3) Fantasy is a way for you to take responsibility for your own level of arousal. You do not need to depend upon your partner to do all the physical and mental work for you. Fantasies are just that. Fantasy. Just because you fantasize about having an orgy, getting whipped, beating a loved one, or having sex in front of a live audience does not mean that you want these fantasies to become reality. Fantasy and behavior are two very different things.

For those of you who are still having negative feelings about your fantasies. Try discussing them with a friend or a partner (whichever feels less threatening). How do you know that you are having negative feelings about your fantasies? In what ways is it preventing/ increasing your sexual pleasure? Where did you learn to feel guilty? Whom else do you know that fantasizes? When was the first time you can remember fantasizing? How often does it occur? In what ways could you imagine your partner enhancing your fantasy? Have you ever tried constructing a joint fantasy? How is it similar? How is it different?

Most people can shrug off the fantasy of having their partner want to be sexual with a famous movie star because the chances of that fantasy ever becoming reality are quite small. In comparison, the fantasy that is most difficult to discuss is the one about a close friend. This fantasy seems to cause the greatest insecurities in the other partner. Yet, having sexual thoughts about lots of people is normal. Acting out on thoughts (while normal) does not always follow fantasy. The difference between fantasy and reality is behavior. In fact, usually if a partner is willing to take the risk to tell you about their 'fantasy' and risk your jealousy, they are coming to you because they trust you and want to get closer with you. They are not doing this because they are going to act on their behavior.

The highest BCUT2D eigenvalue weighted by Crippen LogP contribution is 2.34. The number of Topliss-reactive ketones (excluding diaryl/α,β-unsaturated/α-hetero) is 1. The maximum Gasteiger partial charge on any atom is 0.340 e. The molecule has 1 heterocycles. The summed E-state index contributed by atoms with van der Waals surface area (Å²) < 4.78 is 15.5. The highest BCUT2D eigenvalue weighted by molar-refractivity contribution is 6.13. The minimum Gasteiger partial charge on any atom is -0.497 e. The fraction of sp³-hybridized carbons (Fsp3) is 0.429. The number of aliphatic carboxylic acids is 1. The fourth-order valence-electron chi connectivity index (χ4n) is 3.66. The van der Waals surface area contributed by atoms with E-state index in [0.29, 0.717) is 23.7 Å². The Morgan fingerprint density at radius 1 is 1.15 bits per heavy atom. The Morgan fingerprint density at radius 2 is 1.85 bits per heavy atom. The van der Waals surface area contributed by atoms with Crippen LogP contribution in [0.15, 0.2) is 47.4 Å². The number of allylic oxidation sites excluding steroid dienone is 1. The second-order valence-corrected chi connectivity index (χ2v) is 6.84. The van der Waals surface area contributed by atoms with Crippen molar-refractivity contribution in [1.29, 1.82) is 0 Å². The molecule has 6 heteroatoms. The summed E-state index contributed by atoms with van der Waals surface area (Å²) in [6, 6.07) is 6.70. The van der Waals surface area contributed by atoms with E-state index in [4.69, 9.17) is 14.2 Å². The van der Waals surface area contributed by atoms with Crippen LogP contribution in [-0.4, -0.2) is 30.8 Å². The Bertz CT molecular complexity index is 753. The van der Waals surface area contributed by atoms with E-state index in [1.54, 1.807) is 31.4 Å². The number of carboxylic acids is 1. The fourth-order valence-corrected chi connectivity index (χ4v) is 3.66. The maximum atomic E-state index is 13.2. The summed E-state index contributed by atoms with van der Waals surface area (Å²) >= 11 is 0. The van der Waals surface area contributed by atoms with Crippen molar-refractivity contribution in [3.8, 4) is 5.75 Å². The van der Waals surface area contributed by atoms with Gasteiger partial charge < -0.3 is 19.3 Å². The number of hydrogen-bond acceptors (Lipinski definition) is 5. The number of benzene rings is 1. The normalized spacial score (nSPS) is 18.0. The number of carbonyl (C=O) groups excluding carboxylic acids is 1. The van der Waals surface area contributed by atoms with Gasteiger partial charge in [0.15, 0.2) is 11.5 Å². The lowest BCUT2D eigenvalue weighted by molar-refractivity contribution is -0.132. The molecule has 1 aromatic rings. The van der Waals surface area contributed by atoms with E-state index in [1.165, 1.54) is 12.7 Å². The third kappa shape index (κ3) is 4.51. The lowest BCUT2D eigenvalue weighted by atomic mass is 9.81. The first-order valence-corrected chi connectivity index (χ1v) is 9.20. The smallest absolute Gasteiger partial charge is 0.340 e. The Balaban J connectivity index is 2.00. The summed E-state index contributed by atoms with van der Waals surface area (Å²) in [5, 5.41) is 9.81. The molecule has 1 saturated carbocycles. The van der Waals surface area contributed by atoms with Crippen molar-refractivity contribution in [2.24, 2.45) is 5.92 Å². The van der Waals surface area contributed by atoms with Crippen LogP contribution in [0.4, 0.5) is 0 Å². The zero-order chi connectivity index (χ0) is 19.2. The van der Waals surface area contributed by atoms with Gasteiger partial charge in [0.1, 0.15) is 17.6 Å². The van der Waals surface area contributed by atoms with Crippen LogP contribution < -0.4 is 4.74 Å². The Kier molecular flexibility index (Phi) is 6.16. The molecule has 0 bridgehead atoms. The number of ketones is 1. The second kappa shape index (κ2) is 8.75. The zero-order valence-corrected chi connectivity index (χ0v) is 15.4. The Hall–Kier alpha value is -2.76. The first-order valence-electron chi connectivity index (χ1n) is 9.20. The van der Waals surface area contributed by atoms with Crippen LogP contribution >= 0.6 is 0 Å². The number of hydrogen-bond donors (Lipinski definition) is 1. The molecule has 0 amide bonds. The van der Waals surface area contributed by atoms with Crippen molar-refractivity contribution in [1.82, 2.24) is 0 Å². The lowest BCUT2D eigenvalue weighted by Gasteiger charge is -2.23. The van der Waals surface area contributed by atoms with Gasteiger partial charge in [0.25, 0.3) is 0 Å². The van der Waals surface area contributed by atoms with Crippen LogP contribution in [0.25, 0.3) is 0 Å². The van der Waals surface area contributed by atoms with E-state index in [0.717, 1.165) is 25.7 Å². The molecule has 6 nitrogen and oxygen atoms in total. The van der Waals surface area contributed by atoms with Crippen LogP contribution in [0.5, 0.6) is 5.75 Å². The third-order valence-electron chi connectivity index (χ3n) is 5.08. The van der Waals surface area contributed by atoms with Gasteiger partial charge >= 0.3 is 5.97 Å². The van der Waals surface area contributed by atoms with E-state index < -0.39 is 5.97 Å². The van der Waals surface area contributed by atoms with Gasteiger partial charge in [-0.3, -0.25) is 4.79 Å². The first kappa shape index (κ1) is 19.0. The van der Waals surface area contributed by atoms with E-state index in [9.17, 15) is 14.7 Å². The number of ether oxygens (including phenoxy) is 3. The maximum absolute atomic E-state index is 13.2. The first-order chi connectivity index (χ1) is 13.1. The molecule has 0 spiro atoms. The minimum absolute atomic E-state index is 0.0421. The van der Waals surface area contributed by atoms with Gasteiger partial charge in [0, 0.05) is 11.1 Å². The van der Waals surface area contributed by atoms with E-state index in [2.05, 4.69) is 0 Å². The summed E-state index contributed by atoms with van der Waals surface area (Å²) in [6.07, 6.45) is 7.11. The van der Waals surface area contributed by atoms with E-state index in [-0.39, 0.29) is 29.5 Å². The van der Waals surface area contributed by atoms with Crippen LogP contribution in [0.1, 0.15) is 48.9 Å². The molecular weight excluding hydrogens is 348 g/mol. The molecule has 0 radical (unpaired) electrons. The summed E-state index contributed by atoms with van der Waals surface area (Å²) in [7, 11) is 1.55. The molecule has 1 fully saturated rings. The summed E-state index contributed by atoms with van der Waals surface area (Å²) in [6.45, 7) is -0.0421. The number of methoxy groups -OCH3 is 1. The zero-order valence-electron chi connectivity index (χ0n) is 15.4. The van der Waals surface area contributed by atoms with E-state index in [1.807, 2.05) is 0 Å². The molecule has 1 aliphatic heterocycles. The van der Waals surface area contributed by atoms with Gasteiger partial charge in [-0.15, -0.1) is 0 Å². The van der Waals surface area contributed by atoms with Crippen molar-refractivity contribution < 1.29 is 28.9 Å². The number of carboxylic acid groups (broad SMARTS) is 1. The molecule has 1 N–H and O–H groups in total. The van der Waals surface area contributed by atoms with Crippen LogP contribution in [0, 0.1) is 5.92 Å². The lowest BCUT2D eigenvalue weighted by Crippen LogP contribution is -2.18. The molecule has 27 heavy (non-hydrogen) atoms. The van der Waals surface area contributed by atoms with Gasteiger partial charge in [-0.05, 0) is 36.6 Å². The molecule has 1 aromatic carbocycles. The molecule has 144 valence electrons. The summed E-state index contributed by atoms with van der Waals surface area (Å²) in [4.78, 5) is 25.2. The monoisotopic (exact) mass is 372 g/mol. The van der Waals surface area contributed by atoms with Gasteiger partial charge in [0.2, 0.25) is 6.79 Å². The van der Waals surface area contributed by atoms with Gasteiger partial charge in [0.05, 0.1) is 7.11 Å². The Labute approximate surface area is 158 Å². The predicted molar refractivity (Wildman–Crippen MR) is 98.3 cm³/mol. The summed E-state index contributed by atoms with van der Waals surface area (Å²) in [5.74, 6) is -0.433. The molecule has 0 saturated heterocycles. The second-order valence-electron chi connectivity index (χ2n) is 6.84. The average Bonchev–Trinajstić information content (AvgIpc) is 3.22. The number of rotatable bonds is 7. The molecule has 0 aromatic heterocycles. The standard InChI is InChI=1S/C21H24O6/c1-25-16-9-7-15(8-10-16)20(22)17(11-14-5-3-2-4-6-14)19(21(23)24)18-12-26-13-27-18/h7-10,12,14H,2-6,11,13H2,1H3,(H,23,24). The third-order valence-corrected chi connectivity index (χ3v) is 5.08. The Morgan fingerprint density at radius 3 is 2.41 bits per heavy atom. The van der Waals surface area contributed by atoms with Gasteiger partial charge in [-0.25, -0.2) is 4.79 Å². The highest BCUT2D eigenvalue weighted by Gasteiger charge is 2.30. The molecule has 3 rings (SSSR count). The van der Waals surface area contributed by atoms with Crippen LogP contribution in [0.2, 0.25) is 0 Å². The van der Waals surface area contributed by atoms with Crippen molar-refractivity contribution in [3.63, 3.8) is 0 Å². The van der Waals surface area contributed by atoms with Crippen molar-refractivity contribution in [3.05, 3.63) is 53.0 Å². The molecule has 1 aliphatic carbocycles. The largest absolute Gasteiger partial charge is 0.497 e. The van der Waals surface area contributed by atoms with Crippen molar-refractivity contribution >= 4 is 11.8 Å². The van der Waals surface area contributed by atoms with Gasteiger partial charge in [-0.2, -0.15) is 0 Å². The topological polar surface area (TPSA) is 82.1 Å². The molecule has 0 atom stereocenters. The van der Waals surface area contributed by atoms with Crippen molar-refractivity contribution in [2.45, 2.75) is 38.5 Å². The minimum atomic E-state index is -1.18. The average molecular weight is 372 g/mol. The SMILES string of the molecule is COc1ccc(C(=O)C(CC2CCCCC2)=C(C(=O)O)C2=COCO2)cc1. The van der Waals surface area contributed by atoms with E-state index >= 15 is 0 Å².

Tips written by Alex Robboy, LSW

HTHGS: Fantasy (written by Marcus, a subscriber) 

Yes, I have a sex tip for everyone. Think and fantasize at the 100% level of what you want or think you want to do but be very happy if you get 60%. When you have 2 minds, bodies and 2 backgrounds, assuming 2 people are involved, then 60% until you learn about each other much more and most people don't is a good baseline figure. With each additional person added, subtract 10%. This will give you a realistic expectation of pleasure actually attainable under normal conditions. The mind, advertising (cosmetic, visual and clothing) smell and hearing of the cues needed for 2 people are the most important. The sexual joining is where most people get disenchanted because it is primarily, if most of the prerequisite conditions aren't met, limited by the endurance and other factors not wholly controllable on demand.